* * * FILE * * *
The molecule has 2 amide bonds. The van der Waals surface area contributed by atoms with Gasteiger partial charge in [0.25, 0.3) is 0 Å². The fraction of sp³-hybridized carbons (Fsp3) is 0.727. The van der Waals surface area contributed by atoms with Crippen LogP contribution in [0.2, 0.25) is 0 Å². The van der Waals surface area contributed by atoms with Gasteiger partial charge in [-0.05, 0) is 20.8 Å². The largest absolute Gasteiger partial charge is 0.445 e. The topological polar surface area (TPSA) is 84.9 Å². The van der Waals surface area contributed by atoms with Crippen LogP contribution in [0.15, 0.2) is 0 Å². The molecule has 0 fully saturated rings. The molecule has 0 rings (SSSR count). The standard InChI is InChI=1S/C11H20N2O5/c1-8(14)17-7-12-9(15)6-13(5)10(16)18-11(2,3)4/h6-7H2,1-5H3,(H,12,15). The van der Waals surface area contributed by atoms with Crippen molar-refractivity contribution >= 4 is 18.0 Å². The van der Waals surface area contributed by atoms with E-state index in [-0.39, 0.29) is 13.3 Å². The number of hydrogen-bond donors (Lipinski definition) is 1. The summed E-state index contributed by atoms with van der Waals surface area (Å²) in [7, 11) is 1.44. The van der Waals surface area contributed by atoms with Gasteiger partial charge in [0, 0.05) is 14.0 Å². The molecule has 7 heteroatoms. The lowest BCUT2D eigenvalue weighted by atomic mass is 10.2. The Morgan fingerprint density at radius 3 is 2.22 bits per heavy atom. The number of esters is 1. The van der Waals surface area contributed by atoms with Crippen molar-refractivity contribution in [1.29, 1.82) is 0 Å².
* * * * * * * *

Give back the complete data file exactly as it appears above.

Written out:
The molecule has 2 amide bonds. The van der Waals surface area contributed by atoms with Gasteiger partial charge in [0.25, 0.3) is 0 Å². The fraction of sp³-hybridized carbons (Fsp3) is 0.727. The van der Waals surface area contributed by atoms with Crippen LogP contribution in [0.2, 0.25) is 0 Å². The van der Waals surface area contributed by atoms with Gasteiger partial charge in [-0.05, 0) is 20.8 Å². The largest absolute Gasteiger partial charge is 0.445 e. The topological polar surface area (TPSA) is 84.9 Å². The van der Waals surface area contributed by atoms with Crippen LogP contribution in [0.15, 0.2) is 0 Å². The molecule has 0 fully saturated rings. The molecule has 0 rings (SSSR count). The standard InChI is InChI=1S/C11H20N2O5/c1-8(14)17-7-12-9(15)6-13(5)10(16)18-11(2,3)4/h6-7H2,1-5H3,(H,12,15). The van der Waals surface area contributed by atoms with Crippen molar-refractivity contribution >= 4 is 18.0 Å². The van der Waals surface area contributed by atoms with E-state index in [-0.39, 0.29) is 13.3 Å². The number of hydrogen-bond donors (Lipinski definition) is 1. The summed E-state index contributed by atoms with van der Waals surface area (Å²) in [7, 11) is 1.44. The van der Waals surface area contributed by atoms with Gasteiger partial charge in [0, 0.05) is 14.0 Å². The molecule has 7 heteroatoms. The lowest BCUT2D eigenvalue weighted by atomic mass is 10.2. The Morgan fingerprint density at radius 3 is 2.22 bits per heavy atom. The number of esters is 1. The van der Waals surface area contributed by atoms with Crippen molar-refractivity contribution in [1.29, 1.82) is 0 Å².